"Naturally I do. For generations my very existence has been in doubt among so much of the populace. If your own son's sweetheart were to vanish, well, I'd lose my ambiguity, wouldn't I? And with it my greatest weapon against irresponsible, careless souls. Had I known it was her in any time, I'd have had her safe back in your castle before anyone was the wiser. Now, of course, it is too late for such niceties."

"But not too late for you to do the right thing for once in your godforsaken existence."

"Yes, and your kind words certainly move me to do that, Grommerio!"

"Do not expect me to believe you don't take anything but delight in my disgust, old friend!"

"Yes, of course I don't." A deep sigh seemed to fill the room with horrid-smelling hot smoke, but then he continued. "I am willing to make a deal. Will your son be brave enough to set down his horn and come collect his treasure himself?"

"I am sure he would have it no other way!"

"Very well, then, on one condition, he is welcome to retrieve her."

"And the one condition?"

"He shan't see her until he has her safe beyond the gates. She must walk behind him, and even the most fleeting glance at her will send her back into my clutches with no further chance of release."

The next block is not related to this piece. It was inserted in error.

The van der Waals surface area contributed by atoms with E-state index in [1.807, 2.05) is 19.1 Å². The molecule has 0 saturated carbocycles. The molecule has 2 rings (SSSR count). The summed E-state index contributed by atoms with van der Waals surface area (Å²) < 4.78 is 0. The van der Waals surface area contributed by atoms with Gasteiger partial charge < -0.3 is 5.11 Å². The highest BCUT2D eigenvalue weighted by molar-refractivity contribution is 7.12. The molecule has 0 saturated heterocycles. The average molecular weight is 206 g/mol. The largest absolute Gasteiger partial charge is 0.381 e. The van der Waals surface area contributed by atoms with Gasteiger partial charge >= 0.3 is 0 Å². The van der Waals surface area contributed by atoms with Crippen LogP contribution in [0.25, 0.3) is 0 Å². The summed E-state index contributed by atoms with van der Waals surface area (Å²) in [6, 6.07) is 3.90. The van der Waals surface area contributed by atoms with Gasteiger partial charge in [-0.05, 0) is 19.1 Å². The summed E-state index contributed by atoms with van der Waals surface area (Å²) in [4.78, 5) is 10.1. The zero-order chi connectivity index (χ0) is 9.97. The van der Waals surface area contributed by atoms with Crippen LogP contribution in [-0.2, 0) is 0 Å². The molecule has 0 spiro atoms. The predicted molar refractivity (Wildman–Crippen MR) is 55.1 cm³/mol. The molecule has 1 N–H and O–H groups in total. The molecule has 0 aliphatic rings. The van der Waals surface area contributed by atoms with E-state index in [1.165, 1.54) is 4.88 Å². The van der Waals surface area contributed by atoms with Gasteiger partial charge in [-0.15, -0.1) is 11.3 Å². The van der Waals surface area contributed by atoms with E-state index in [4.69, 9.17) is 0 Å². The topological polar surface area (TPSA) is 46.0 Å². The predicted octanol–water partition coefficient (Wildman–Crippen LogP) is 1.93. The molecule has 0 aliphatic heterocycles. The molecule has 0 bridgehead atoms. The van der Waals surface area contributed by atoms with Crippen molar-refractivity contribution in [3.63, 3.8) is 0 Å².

Grommerio thought it over briefly. "One question. Why?"

"Because it's my playground and my bloody rules, your hineyness! Besides, I am curious as to the young man's faith. In his wife, in his god, in me."

"But how will he know that faith is justified if he can't be certain she's behind him?"

"My point exactly, Grommerio. He won't. But she will be there, provided he follows my order."

Grommerio anticipated, correctly, that Phoarateo would want to set out for the poison glen that very night. But he and Faelene used every ounce of resolve they had to dissuade him. "You will need to be rested and nourished for this mission, my son," he said firmly as they both stood over him in the sitting room.